China urged to look after its heritage

UNESCO has urged China to take more care of Beijing's Forbidden City and Tibet's Potala Palace and says it plans to re-examine whether they should be put on a danger list.

    Potala was the home of the Dalai Lama before he went into exile

    A third site, the Three Parallel Rivers of Yunnan Protected Areas, put on the World Heritage List last year, also needed to be examined, said the meeting of the UN's Educational, Scientific and Cultural Organisation in eastern Suzhou city on Tuesday. 

    UNESCO's World Heritage Committee is concerned about a series of 13 dam construction projects along the Nu river and their ecological impact, said Jing Sheng, a Chinese official working with the UN group.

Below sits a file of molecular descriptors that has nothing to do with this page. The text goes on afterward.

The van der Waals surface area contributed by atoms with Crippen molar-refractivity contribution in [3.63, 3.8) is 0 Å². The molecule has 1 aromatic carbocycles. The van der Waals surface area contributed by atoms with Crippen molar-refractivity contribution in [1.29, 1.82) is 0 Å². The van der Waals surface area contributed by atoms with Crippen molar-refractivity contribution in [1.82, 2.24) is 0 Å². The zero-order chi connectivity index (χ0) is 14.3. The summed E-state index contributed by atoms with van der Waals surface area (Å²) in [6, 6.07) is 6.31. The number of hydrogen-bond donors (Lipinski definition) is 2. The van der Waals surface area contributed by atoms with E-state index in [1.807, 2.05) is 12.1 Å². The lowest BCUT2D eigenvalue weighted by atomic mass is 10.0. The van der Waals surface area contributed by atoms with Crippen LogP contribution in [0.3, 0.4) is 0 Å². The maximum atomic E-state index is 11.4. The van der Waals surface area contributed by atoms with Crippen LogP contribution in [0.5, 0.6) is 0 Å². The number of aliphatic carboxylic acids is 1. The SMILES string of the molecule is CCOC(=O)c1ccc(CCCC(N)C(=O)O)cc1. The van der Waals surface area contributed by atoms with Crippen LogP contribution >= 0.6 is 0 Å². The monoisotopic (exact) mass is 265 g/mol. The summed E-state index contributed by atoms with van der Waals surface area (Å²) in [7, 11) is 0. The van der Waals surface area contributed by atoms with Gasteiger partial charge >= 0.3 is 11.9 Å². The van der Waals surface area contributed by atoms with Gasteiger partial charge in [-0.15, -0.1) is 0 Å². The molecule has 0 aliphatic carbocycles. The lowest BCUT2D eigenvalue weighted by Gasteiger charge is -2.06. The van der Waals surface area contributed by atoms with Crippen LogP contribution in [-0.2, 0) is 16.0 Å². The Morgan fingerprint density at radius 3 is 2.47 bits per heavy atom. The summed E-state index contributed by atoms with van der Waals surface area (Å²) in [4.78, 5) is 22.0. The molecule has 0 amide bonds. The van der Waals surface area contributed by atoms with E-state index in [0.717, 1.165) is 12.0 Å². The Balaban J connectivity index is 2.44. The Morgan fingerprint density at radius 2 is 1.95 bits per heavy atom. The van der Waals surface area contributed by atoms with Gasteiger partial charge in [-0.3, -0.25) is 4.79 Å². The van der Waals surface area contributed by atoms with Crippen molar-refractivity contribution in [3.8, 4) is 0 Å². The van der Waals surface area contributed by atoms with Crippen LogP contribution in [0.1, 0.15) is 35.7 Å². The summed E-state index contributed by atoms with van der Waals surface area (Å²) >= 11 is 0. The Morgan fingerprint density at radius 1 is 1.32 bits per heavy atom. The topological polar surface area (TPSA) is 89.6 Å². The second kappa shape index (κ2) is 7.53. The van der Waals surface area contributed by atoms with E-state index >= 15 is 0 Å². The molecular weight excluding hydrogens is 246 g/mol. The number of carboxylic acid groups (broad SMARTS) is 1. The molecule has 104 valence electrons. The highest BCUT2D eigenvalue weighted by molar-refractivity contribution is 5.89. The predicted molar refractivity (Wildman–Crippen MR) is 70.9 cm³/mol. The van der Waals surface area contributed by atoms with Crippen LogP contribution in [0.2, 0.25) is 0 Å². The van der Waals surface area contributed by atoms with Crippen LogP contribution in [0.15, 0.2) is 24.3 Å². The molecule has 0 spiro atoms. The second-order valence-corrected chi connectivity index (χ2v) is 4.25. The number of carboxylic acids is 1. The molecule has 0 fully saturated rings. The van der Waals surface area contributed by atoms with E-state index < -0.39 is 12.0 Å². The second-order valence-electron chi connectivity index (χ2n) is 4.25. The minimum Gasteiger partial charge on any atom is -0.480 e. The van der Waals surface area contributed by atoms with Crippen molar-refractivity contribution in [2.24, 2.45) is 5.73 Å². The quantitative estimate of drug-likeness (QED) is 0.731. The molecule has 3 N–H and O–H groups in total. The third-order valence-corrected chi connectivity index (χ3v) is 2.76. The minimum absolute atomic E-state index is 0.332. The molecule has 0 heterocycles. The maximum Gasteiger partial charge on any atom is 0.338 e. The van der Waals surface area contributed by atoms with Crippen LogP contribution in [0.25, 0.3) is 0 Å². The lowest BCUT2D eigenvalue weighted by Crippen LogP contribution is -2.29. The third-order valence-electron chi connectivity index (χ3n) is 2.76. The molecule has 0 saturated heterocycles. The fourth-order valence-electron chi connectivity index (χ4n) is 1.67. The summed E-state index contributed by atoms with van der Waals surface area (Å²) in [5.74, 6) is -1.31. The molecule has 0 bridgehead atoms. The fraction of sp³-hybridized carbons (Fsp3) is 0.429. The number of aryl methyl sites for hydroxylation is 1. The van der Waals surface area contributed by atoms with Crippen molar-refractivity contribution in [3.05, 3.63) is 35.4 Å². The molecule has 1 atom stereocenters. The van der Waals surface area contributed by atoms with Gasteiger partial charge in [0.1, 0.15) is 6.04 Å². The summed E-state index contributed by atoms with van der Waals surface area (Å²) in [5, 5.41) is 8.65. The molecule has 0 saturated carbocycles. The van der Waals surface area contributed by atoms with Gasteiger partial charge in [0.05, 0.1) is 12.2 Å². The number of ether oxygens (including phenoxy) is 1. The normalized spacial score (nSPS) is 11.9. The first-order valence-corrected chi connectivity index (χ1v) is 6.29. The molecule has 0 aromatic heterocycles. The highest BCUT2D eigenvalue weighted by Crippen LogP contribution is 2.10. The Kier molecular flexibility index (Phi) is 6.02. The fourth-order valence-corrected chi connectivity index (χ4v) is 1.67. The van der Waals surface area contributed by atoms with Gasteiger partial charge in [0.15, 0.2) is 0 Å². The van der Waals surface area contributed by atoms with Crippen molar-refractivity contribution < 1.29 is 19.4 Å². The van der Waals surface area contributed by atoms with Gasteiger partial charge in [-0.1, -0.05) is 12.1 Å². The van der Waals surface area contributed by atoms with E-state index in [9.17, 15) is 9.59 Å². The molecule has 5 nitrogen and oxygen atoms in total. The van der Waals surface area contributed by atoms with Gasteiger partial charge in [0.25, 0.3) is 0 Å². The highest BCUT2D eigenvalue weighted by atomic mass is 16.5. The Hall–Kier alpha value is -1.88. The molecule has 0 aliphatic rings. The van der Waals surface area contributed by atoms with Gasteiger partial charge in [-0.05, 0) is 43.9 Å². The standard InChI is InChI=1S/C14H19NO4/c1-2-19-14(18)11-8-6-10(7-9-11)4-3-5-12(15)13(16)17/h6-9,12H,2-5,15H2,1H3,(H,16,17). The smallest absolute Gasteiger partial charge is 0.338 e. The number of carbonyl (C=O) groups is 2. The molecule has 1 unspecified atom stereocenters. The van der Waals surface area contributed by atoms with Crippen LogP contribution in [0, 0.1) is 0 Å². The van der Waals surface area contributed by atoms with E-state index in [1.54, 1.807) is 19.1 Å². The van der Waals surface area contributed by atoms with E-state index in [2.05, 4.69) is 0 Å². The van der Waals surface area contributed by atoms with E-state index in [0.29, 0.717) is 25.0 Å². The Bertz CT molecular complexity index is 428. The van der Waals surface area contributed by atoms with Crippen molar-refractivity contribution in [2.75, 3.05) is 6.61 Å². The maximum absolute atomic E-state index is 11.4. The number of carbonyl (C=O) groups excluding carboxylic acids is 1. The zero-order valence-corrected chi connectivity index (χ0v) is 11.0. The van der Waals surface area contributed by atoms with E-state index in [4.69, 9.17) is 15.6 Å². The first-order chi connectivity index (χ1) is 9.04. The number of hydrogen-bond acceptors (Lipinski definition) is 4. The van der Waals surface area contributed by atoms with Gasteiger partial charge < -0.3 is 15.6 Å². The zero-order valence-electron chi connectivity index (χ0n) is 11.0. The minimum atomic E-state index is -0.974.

The Forbidden City, seat of the Chinese imperial dynasty,
    was placed on the World Heritage List in 1987 but its integrity is now threatened by modern buildings being constructed within the immediate vicinity. 


    The demolition of old traditional hutong (alley) neighbourhoods nearby has also caused concern. 

    "The committee requires the setting up of a buffer zone" around the site, Jing said. 

    For Potala, the home of Tibet's spiritual leader the Dalai Lama
    before he fled to exile in India in 1959, UNESCO requested that the adjacent village of Shol, at the foot of the palace, be preserved. 

    "The village was formerly managed by Potala. It is the residence of the people who worked in the palace," said Jing.



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